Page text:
To most people, the lunar phase that first comes to mind is “Full Moon,” with “crescent” serving as runner-up. Cartoonists portraying a night sky always include one of those two. Ask friends to name a lunar phase and you can count on no one saying “First Quarter” or “Last Quarter.” Many don’t even know that those are the names of the Half Moons – or appreciate the oddity that only in astronomy do “half” and “quarter” mean the same thing.
Another fully ignored phase is “gibbous,” even though, each month, the Moon appears gibbous for more nights than any other phase! For the record, the Gibbous Moon is sort of football-shaped. It’s defined as a Moon that’s fatter than half but less than full.
Now, December, is when the Full Moon gets highest in the sky of the entire year. So moonlight is at its brightest. Let’s celebrate that by giving it some attention during this lunation. It so happens that, right now – from Thursday through Monday nights, December 6 through the 9th – the Moon is gibbous, positioned and also illuminated at its very best.
That’s because the action already began on Wednesday the 4th, the First Quarter Moon, illuminated on its right side, which stood highest at sunset. Now, Thursday, a gibbous just a tiny bit fatter than half is highest up at nightfall: just perfect.
Experienced observers know that only around the half phase, or a day or two later, can they see optimally illuminated craters near the middle of the Moon, rather than those closer to the edge that are foreshortened and have a faraway appearance. So, people who enjoy up-close lunar features (and who doesn’t?) drool on their eyepieces when they point any telescope – even a small cheap one – at the Moon these nights.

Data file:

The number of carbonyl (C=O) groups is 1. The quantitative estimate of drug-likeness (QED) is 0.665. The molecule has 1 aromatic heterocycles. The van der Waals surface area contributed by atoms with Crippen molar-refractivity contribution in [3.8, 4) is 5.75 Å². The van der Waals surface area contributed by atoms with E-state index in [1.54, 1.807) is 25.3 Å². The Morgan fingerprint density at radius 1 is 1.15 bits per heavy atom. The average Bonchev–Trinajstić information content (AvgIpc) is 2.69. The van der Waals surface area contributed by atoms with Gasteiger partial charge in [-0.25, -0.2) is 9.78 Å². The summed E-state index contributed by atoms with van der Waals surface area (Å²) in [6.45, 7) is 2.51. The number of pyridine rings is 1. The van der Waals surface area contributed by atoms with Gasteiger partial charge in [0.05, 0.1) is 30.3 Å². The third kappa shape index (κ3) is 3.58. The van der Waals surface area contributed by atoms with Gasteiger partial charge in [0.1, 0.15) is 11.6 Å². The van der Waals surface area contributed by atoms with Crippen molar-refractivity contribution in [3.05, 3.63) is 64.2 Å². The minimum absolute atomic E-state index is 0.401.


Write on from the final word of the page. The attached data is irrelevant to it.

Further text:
Even naked-eye, the current slightly gibbous Moon vividly pops out as it hovers against the darkest, most polarized part of the blue sky, smack on the meridian at dusk. And there, right on its own sunset line, stand the magnificent Lunar Apennines, the Moon’s most striking mountains.
Saturday and Sunday night, that same shadow line, the Terminator, uncovers Copernicus, a magnificent, isolated crater with terraced walls. Regarded by many as the Moon’s most handsome feature, it’s now at its best. If you only have binoculars, brace your elbows steadily and you’ll see Copernicus even with just that low magnification.
Because December gives us the Moon at its best. And this week is the absolute optimum time.
Want to know more? To read Bob’s previous columns, click here. Check out Bob’s podcast, Astounding Universe, co-hosted by Pulse of the Planet’s Jim Metzner.